Technologies of Trust: How should we approach moderation and censorship in the golden internet age of mis-information?Kelsie Nabben, June 2020
United Nations COVID-19 Response (via Unsplash)

Decentralised technology protocols offer viable alternatives to social media platforms to better consider how we approach social media content moderation, censorship and misinformation.This article is positioned in the context of two events that have important implications for people and the internet; the COVID-19 crisis and Trump's Executive Order. It outlines the current context of crisis and information systems, some of the shortcomings of big tech social media platforms, and the promises and cautions of decentralised alternatives as better social networks.--------------“Like Twitter, but decentralised” are the words of Brewster Kahle, one of the founding Fathers of the internet, at Ethereum Developers Conference in his 2018 address entitled; ‘The Web We Want’. But how do decentralised social media platforms handle content moderation, are they better at combatting misinformation, and is this really what we want? The raging debate between US President Donald Trump and the dominant big tech social media platforms is all about information online. Twitter has become the dominant interface between journalists and people. Outcries have continued over concerns with the politicisation and moderation of groups on Facebook. This (latest) crisis could have resounding effects for the internet as we know it.Trump purports that if platforms such as Twitter and Facebook ‘edit’ social media content by applying warning labels or removing user content, they are legally liable as publishers, not distributors, of information. When Twitter repeatedly added labels to Trump’s Tweets to caution against misinformation, Trump signed an Executive Order on Preventing Online Censorship related to Section 230 of the Communications Decency Act.The Order calls out Twitter, Facebook, Instagram and YouTube for wielding “immense, if not unprecedented, power to shape the interpretation of public events; to censor, delete, or disappear information; and to control what people see or do not see”.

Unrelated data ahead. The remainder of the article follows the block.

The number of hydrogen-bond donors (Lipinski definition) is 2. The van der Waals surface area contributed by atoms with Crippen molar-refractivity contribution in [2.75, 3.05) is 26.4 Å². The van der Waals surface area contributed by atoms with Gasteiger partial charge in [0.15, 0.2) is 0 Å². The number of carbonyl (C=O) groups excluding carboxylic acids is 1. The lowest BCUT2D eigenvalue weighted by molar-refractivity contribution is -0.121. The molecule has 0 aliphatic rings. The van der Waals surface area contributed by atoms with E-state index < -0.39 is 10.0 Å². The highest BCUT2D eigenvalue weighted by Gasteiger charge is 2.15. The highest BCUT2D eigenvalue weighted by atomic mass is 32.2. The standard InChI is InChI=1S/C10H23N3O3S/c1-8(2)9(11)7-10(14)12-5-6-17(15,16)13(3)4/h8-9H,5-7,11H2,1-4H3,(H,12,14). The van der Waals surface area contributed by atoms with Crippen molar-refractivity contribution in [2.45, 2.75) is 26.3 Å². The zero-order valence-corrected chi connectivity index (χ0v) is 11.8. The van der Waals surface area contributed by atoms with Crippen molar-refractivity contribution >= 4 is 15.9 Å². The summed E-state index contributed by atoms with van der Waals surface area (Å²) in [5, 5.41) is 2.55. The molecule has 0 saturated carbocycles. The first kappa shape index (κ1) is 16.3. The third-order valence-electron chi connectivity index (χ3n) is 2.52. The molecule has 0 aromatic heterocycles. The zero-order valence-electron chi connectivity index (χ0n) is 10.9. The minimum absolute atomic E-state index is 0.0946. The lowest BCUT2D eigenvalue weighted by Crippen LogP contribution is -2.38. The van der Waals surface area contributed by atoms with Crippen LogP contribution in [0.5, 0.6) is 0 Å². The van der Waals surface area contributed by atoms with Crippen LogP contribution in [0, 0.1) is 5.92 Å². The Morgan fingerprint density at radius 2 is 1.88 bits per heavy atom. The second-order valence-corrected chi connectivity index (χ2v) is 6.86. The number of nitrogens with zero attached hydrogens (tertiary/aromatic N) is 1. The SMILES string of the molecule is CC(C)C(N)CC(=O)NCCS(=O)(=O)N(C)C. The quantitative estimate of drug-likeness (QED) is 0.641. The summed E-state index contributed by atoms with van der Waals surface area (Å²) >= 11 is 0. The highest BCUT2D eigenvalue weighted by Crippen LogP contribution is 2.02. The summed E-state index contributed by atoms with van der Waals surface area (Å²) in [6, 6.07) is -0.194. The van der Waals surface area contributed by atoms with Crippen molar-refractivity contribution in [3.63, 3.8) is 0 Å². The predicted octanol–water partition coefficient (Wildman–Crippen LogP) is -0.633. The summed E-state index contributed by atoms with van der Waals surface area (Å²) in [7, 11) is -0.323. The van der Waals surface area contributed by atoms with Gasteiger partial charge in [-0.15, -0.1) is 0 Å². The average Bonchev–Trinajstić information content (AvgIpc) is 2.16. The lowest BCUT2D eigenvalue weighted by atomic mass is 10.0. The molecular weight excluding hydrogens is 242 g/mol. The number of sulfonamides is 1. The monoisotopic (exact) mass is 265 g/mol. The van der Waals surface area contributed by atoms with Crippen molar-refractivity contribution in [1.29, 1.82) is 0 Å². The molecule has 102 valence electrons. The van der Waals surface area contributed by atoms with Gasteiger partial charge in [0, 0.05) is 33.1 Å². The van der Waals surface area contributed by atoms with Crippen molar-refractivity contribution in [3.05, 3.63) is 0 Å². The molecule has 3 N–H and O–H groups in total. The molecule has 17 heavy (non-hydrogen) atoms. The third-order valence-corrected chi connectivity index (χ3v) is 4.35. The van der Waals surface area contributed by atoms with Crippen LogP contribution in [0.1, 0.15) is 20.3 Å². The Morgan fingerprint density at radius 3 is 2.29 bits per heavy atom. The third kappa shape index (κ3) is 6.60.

“I Never Made it With Moderation”; how the platforms approach itTwitter invented a new class of content moderation, just for Trump. The ‘public-interest notice’ label states that;
This Tweet violated the Twitter Rules about glorifying violence. However, Twitter has determined that it may be in the public’s interest for the Tweet to remain accessible”.'Public-interest exceptions' on Twitter apply to content that violates Twitters rules but originate from elected and government officials, and thus, may be in the public interest to still be able to see and discuss. Interestingly, to be aware that it is possible, the recommendation algorithms are turned off on these Tweets to limit reach whilst, maintaining viewing ability.Despite Facebook's policy against statements advocating for high-severity violence, which were updated in May, identical posts appeared on Facebook and they chose to do nothing. In response to the Executive Order, Facebook CEO Mark Zuckerberg echoed his sentiments that also followed the 2016 elections, stating that;